At a theme park in France trained crows are showing humans not to litter. At least that’s one of the ideas behind teaching crows to pick up cigarette butts at Puy du Fou.
The historical theme park in Les Epresses, France has falconers who conduct live bird shows featuring falcons, owls, vultures and crows. One day one of the crows picked up litter instead of the prop he was cued for. The crowd was impressed.
Management was impressed too so now they have six trained crows who pick up cigarette butts in exchange for a treat.
The crows love their job. Their trainer says they’d do it all day if you let them. Click here or on the image below to watch the crows in action.
Last week in Newfoundland our birding tour witnessed an amazing bird interaction when a merlin attacked a big black corvid in the air. It happened so fast that we had to think hard about the birds’ identities.
Yes the attacker was a merlin — a small, streaky dark, very fast falcon that made this sound as it attacked. (Xeno-canto XC332445: alarm calls of merlin pair recorded by Pritam Baruah in Churchill, MB, August 2016)
But was the big black bird a crow or a raven?
Fellow traveler Trina Anderson captured the action with her camera. Before we saw her photos we could only identify the corvid by size and behavior. We decided “raven” based on the relative size of the two birds and the behavior of the raven.
Merlins are 2/3 the size of a crow but less than half the size of a raven. Overhead the merlin was tiny compared to the bird it attacked, so it had to be a raven. Trina’s photos show the size difference.
The black bird barely flapped during the interaction and it flipped upside down in flight (see the last photo). Crows flap hard when they’re under attack and they don’t fly upside down.
During the fight it was hard to see the diagnostic field mark — the tail — but Trina’s next photo shows the corvid has a wedge-shaped tail. That means “raven.”
It’s hard to tell ravens from crows unless you have some practice. Get tips on how to tell them apart in this 3 minute video from The Raven Diaries: Ravens vs Crows, they’re different!
I love ravens, not only because they’re really smart but because they’re great acrobatic fliers. They show off to impress each other.
Ravens live a long time — 30 to 40 years — and don’t breed until they’re 2-4 years old. In their first few years they hang out in flocks, get to know other ravens, and choose a mate for life.
Part of getting to know each other includes playing in the sky. When they’ve chosen a mate they make courtship flights together — swooping and diving, soaring with wingtips touching, locking toes and tumbling in the sky.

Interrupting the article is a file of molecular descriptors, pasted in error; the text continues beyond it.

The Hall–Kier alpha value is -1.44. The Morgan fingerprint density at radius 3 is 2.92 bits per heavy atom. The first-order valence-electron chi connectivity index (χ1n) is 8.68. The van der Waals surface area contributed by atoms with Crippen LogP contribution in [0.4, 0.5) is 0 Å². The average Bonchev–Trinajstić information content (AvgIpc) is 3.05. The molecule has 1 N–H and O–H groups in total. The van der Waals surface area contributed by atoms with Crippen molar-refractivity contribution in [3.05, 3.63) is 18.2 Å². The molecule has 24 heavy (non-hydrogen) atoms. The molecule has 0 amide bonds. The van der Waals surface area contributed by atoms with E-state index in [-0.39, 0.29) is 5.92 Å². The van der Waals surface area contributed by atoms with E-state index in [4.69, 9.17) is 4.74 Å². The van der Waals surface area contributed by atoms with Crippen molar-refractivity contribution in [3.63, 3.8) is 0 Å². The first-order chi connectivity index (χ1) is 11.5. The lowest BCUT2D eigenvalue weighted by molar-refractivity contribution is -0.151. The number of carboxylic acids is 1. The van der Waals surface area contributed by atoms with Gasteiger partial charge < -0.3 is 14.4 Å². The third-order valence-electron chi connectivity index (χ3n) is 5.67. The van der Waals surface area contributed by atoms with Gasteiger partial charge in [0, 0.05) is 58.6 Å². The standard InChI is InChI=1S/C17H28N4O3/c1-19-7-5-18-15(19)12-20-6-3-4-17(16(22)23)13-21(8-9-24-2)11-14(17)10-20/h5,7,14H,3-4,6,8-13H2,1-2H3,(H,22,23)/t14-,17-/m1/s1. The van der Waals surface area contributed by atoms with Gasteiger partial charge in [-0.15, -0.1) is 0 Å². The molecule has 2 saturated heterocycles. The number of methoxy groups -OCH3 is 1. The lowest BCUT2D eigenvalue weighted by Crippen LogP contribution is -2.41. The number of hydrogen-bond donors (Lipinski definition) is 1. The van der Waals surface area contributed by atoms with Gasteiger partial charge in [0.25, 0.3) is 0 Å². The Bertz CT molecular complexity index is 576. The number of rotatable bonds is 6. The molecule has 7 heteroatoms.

Have you ever seen ravens tumble? It’s rare to see in western Pennsylvania because we don’t have big flocks of ravens but they’re easy to find in winter in California.
Is a flock of 15,000 crows a burden or an opportunity? At the University of Washington, Bothell it’s an opportunity for a groundbreaking study on crow communication.
Every year from fall to spring, 15,000 crows gather on campus on the way to their roost in the North Creek Wetlands. These gatherings are their noisiest time of day.
Crows are intelligent so chances are good that they’re saying something meaningful — but no one knows what it is.
Last year UW Bothell biologist Douglas Wacker and acoustics expert Shima Abadi decided to team up and find out. Working with a group of students, they tested audio equipment and the crows’ reactions to it. They also wrote software to find the most interesting parts of the crow conversations so researchers don’t have to wade through hours of recorded caws to find the best parts.
Setting up the equipment was not as simple as you’d think. Crows are wary of changes in their surroundings so audio equipment was introduced carefully on the rooftop of Discovery Hall, a building where the crows congregate. By the time this photo was taken, the crows were cool with four audio rigs on the roof.
This winter Wacker, Abadi and their team of students will learn more about crow communication and pair it with video to determine who’s saying what.
Tonight is the night of the Supermoon, a full moon at perigee that looks 14% bigger and 30% brighter than normal.
What will you see by moonlight on Pitt’s campus tonight, clustered at the treetops like large black leaves?
Thousands of crows.
Despite the weird scarecrow sounds played from the buildings, Pittsburgh’s winter crow flock continues to roost in the mature trees surrounding the Cathedral of Learning and Heinz Chapel.
On Friday I tried to count them by the light of the moon. They were clustered in 30 trees and on the roof of Carnegie Museum. The densest trees held 300 crows.
Could there really be 9,000 crows in the area of Forbes, Fifth, Bellefield and Bigelow Avenues? Maybe I over counted. Last year I estimated 230 crows per tree making this total 6,900 crows on December 1 at 6:15pm.
What is their fascination with the University of Pittsburgh? It isn’t the buildings. It isn’t the lawn. It’s the well lit trees.
Crows prefer to roost where they can see danger coming. The campus is well lit for our protection. The crows like it, too.
Alumni Hall is a good vantage point for watching crows and the moon rise next to Heinz Chapel.
Stop by this evening to see it all by the light of the supermoon.